Abstract:
We show that quantum correlations induced by electron-electron interactions in the presence of random impurity scattering can play an important role in the thermal stabilization of amorphous Hume-Rothery systems: When there is strong backscattering off local, concentrical ion clusters, the static electron density response $\chi (0,q)$ acquires a powerlaw divergence at $q=2k_F$ even at elevated temperature. This leads to an enhancement as well as to a systematical phase shift of the Friedel oscillations, both consistent with experiments. The possible importance of this effect in icosahedral quasicrystals is discussed.

Abstract:
The exponentially strong damping of the conventional Friedel oscillations at elevated temperature T as well as due to disorder poses a severe problem to the Hume-Rothery (HR) stabilization mechanism of amorphous and quasicrystalline alloys. We show that quantum correlations induced by electron-electron interactions in the presence of random impurity scattering can play an important role in stabilizing these systems: When there is strong backscattering off local ion clusters, the static electron density response chi(0,q) acquires a powerlaw divergence at q=2k_F even at T>0. This Fermi surface singularity leads to an enhancement as well as to a systematical phase shift of the Friedel oscillations, consistent with experiments. In addition, the spatial decay exponent is reduced, strongly supporting the validity of a HR-like mechanism at T>0. This effect may be accounted for in pseudopotential calculations through the local field factor.

Abstract:
A self-consistent theory of the frequency dependent diffusion coefficient for the Anderson localization problem is presented within the tight-binding model of non-interacting electrons on a lattice with randomly distributed on-site energy levels. The theory uses a diagrammatic expansion in terms of (extended) Bloch states and is found to be equivalent to the expansion in terms of (localized) Wannier states which was derived earlier by Kroha, Kopp and W\"olfle. No adjustable parameters enter the theory. The localization length is calculated in 1, 2 and 3 dimensions as well as the frequency dependent conductivity and the phase diagram of localization in 3 dimensions for various types of disorder distributions. The validity of a universal scaling function of the length dependent conductance derived from this theory is discussed in the strong coupling region. Quantitative agreement with results from numerical diagonalization of finite systems demonstrates that the self-consistent treatment of cooperon contributions is sufficient to explain the phase diagram of localization and suggests that the system may be well described by a one-parameter scaling theory in certain regions of the phase diagram, if one is not too close to the transition point.

Abstract:
In diffusive Cu and Au quantum wires at finite transport voltage $U$ the non-equilibrium distribution function $f(E,U)$ exhibits scaling behavior, $f(E,U)=f(E/eU)$, indicating anomalous energy relaxation processes in these wires. We show that in nonequilibrium the Kondo effect, generated either by magnetic impurities (single-channel Kondo effect) or possibly by non-magnetic, degenerate two-level systems (two-channel Kondo effect), produces such scaling behavior as a consequence of a Korringa-like (pseudo)spin relaxation rate $\propto U$ and of damped powerlaw behavior of the impurity spectral density as a remnant of the Kondo strong coupling regime at low temperature but high bias. The theoretical, scaled distribution functions coincide quantitatively with the experimental results, the impurity concentration being the only adjustable parameter. This provides strong evidence for the presence of Kondo defects, either single- or two-channel, in the experimental systems. The relevance of these results for the problem of dephasing in mesoscopic wires is discussed briefly.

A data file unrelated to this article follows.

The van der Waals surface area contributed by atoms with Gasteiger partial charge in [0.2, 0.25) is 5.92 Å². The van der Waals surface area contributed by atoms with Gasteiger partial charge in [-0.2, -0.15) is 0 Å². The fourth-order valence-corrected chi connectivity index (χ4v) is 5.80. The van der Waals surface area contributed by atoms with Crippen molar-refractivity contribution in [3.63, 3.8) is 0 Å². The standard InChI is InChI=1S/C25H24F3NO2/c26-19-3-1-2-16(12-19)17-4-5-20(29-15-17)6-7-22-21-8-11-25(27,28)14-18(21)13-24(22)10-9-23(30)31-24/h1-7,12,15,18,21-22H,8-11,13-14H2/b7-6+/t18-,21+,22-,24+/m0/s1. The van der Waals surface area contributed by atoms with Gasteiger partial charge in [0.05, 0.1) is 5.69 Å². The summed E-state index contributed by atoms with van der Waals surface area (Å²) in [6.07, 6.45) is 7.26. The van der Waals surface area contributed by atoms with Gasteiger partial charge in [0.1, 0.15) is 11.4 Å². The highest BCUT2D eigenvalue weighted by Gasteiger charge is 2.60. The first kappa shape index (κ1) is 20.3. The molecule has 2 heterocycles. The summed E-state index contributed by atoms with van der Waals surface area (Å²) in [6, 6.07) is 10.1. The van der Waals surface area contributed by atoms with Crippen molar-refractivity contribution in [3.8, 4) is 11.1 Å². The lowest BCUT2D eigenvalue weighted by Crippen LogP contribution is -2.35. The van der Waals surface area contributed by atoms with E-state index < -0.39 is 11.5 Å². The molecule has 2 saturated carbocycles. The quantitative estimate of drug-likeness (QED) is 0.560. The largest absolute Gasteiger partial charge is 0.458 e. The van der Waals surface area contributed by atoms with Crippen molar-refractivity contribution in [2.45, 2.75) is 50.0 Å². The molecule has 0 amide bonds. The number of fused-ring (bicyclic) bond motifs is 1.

Abstract:
In recent experiments the non-equilibrium distribution function $f(E,U)$ in diffusive Cu and Au quantum wires at a transport voltage $U$ shows scaling behavior, $f(E,U)=f(E/eU)$, indicating a non-Fermi liquid interaction with {\it non-vanishing} T=0 scattering rate. The two-channel Kondo (2CK) effect, possibly produced by degenerate two-level systems, is known to exhibit such behavior. Generalizing the auxiliary boson method to non-equilibrium, we calculate $f(E,U)$ in the presence of 2CK impurities. We show that the 2CK equations reproduce the scaling form $f(E/eU)$. For all measured samples the theoretical, scaled distribution functions coincide quantitatively with the experimental results, the impurity concentration being the only adjustable parameter. This provides a microscopic explanation for the experiments and, considering that no other mechanism producing the scaling form is known to date, lends strong evidence for the presence of degenerate two-level defects in these systems. The relevance of these results for the problem of dephasing in mesoscopic wires is discussed.